Change isn’t always fun, and for the past few weeks I have been experiencing much of that mundane, anxiety-filled change. Not the “I dyed my hair blue” change, or the “I just upgraded my iPhone” change. I’m talking about I moved from a space of comfort, one that I felt was completely mine although it wasn’t, to a less private and less familiar space all for the sake of saving some dimes for my own wedding.(Although I am grateful for the Lord’s provision.) I’ve been traveling back and forth, missing out on time with my community, attending wedding showers, moving, working and this type of change has not been entirely fun. More often than not, I’ve found myself in a space of anxiety and worry and feeling lonely. And right about the time it began to hit me that I was feeling lonely, it hit me that my own friends had their own share of change and experiences and instead of love and empathy taking room in my heart, I was beginning to feel angry and sad.
The people I felt like I had most needed couldn’t cater to my needs the way I had felt like I needed them to and I was left feeling abandoned and not cared for. And even more than that, I found myself frustrated because I found that I was being asked to care for them when I felt like I was the one that needed the care!
It was then that the Lord checked my heart. He brought back to remembrance a simple statement my counselor had shared with me some time aback: “You cannot love what you need.”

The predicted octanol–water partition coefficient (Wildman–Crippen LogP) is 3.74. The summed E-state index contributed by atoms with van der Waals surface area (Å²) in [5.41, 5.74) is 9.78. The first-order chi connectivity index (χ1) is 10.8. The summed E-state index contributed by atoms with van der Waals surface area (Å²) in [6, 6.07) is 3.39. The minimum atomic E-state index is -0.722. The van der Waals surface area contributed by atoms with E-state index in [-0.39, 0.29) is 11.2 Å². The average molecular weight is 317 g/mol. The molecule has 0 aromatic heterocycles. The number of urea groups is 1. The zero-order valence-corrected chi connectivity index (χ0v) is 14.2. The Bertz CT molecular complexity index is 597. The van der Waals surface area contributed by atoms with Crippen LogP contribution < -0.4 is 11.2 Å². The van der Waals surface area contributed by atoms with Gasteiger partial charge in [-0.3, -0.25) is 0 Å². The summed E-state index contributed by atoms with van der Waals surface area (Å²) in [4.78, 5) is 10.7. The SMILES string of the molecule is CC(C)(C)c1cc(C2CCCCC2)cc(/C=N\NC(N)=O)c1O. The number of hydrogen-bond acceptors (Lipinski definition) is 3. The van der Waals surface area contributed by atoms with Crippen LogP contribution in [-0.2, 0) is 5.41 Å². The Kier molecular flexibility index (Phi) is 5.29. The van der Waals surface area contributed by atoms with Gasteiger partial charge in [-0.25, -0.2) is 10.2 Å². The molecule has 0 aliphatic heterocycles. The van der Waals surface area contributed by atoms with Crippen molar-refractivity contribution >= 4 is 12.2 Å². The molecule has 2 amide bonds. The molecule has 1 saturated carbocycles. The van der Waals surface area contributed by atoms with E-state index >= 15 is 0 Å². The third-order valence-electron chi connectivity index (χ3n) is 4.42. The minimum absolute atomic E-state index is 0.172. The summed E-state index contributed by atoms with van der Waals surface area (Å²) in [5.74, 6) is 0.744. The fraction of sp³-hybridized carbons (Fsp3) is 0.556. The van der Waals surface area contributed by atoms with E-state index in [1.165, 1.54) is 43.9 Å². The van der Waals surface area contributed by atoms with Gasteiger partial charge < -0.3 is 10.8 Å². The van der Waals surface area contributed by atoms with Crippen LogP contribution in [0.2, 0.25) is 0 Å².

Y’all don’t even know the depth of that statement, LOL!!!
During my time in counseling, a very simple yet profound fact was stated to me: We are innately selfish. And because of this, we cannot love what we need. If we need love, or affirmation, or care, or identity from someone it is impossible for us to actually love, affirm or care for them in the way that we are actually called to. The focus is so much on ourselves! But even bigger than that is the poisonous idea that we need them!
Now let me make this disclaimer: To a degree we need people. No man is an island. But the deeper question is, to what end do we truly need community?
In this case, I had felt so deeply that I needed my friends to cater to me so badly, that not only have I been rendered incapable of loving them well in their own seasons, but I’ve put them in the place of God! I had turned a very true thing, namely ‘that I needed care and love,’ into an absurd lie, namely ‘that these people are the source of my care and love and if they withhold that from me then I am unloved and I am losing my friends.’ And, in turn, I didn’t know how to pray for them or talk to them in the middle of their own heat. I wasn’t allowing the only One who is enough to care for my soul and replenish it and give me the love I needed to go on and love my own community.